Hopefully the 2008 mortgage crisis does not come again, but there are reasons to worry.
This time, the worry isn’t so much about residential real estate, but the growing amount of empty commercial real estate.
Investors ‘Once Again Bracing for Turmoil Among Regional Lenders’
The New York Community Bank, as just one example, has been given its third credit downgrade in just a week.
Commercial real estate is getting hit with a triple-edged sword. First, high interest rates make already-expensive units that much more costly. Second, and maybe worse, too many office buildings and commercial buildings are empty – thanks to remote work. And remote work is also on the rise in places like Oakland because it’s just simply too dangerous to go to work.
Yahoo Finance reports, “Almost a year after the failure of three midsized U.S. banks sparked an industry crisis, investors and regulators are once again bracing for turmoil among regional lenders, this time due to rising defaults in commercial mortgages.”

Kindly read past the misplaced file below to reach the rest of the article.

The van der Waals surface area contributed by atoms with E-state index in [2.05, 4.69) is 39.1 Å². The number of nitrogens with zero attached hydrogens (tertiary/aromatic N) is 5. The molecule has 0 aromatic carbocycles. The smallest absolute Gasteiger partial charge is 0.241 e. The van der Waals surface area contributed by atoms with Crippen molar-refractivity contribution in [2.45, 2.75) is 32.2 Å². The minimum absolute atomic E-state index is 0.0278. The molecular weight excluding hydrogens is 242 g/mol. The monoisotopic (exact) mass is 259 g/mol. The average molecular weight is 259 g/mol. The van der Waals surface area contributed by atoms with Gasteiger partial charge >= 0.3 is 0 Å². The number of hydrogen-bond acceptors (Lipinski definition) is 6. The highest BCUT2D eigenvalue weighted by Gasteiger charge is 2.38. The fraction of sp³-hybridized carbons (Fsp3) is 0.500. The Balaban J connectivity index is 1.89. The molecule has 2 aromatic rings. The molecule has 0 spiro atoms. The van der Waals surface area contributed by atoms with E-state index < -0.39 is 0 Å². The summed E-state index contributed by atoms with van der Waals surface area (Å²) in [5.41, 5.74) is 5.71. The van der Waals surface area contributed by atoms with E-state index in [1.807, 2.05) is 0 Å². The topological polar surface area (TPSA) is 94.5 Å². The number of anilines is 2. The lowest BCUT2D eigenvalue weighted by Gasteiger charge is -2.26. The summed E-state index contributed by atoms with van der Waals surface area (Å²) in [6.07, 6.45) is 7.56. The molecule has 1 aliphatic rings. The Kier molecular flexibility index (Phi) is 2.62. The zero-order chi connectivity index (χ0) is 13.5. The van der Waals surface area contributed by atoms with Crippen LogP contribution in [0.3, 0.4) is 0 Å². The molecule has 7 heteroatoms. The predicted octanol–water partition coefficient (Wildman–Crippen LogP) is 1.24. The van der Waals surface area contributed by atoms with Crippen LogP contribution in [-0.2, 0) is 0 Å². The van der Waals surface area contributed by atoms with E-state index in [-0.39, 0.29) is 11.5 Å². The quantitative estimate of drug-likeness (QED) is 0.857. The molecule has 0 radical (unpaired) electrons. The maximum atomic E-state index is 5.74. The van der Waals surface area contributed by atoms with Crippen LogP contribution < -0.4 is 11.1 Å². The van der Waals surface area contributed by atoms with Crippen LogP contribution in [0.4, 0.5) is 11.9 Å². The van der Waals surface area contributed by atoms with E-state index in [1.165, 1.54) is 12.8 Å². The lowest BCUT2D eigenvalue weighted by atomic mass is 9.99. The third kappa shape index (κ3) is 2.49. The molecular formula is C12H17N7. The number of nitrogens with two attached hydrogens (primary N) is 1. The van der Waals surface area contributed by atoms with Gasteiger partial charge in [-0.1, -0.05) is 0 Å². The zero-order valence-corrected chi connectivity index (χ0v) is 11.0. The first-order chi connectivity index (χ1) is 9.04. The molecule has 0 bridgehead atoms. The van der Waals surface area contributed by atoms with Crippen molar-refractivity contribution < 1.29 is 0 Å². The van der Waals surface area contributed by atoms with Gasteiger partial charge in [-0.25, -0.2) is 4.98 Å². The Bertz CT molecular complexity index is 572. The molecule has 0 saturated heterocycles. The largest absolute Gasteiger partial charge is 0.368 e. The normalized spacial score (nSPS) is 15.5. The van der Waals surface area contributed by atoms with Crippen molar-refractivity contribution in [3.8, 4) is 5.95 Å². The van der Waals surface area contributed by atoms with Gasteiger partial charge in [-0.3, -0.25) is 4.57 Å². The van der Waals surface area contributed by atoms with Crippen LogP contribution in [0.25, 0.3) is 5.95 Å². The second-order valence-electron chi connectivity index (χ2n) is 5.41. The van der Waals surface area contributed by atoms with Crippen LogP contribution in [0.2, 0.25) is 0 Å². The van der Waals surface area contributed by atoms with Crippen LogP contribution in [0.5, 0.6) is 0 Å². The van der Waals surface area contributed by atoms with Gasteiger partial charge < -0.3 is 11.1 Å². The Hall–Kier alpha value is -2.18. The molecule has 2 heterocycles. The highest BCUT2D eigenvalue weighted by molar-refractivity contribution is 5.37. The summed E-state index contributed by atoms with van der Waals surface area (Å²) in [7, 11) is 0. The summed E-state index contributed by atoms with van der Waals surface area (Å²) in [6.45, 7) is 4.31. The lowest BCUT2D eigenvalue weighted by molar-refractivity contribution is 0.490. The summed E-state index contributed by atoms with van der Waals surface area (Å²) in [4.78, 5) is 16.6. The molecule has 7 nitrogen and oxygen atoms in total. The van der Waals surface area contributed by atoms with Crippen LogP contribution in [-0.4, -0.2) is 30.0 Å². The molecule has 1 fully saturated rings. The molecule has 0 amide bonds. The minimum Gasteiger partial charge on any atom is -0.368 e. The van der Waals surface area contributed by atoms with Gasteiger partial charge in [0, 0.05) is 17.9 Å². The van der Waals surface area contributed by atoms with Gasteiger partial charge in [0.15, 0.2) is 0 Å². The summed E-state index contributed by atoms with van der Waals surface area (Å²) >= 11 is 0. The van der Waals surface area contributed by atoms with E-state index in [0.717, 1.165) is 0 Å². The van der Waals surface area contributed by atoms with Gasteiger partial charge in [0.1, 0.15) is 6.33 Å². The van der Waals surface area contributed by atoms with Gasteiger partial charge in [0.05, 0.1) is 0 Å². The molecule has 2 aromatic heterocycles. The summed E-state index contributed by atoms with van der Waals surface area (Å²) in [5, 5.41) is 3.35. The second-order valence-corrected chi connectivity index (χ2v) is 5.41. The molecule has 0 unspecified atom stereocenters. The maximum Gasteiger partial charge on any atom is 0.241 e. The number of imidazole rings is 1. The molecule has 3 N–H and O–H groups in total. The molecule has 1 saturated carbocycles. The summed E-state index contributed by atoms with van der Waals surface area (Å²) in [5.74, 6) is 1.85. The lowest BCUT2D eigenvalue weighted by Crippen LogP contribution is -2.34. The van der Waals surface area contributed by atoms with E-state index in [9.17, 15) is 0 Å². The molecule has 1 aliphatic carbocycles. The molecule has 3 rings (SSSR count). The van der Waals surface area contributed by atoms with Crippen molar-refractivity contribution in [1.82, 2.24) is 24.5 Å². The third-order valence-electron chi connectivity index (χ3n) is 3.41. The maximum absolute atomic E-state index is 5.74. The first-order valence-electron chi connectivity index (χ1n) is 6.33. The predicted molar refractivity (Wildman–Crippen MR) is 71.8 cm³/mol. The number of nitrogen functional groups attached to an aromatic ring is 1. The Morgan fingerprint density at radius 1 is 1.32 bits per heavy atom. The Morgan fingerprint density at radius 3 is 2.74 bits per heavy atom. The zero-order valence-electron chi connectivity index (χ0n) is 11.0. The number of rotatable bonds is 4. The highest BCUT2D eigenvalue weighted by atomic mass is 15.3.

The story continues:
NYCB was initially a benefactor following last year’s failures.
NYCB was initially a benefactor of those failures, scooping up Signature Bank last year after it was shut down by regulators following a run on deposits.
The culprit now is commercial real-estate debt, which is souring quickly as landlords face higher interest rates than they can afford and tenants, after nearly four years of half-full offices, are cutting their leases.
And while the U.S. banking system is increasingly dominated by a handful of national giants, commercial mortgages are still the province of regional lenders.”
“Commercial mortgages account for, on average, 3% of the assets at the 10 biggest banks in the country. At the next 150 banks, it’s almost 20%. Local banks routinely have half of their customers’ deposits tied up in mortgages for office buildings, hotels, and malls,” Yahoo notes.
How this plays out is anyone’s guess but analysts are right to be concerned. It wasn’t too long ago that regional banks in California collapsed completely, which sparked similar concerns.
As if inflation isn’t bad enough, is another mortgage crisis on the horizon too?
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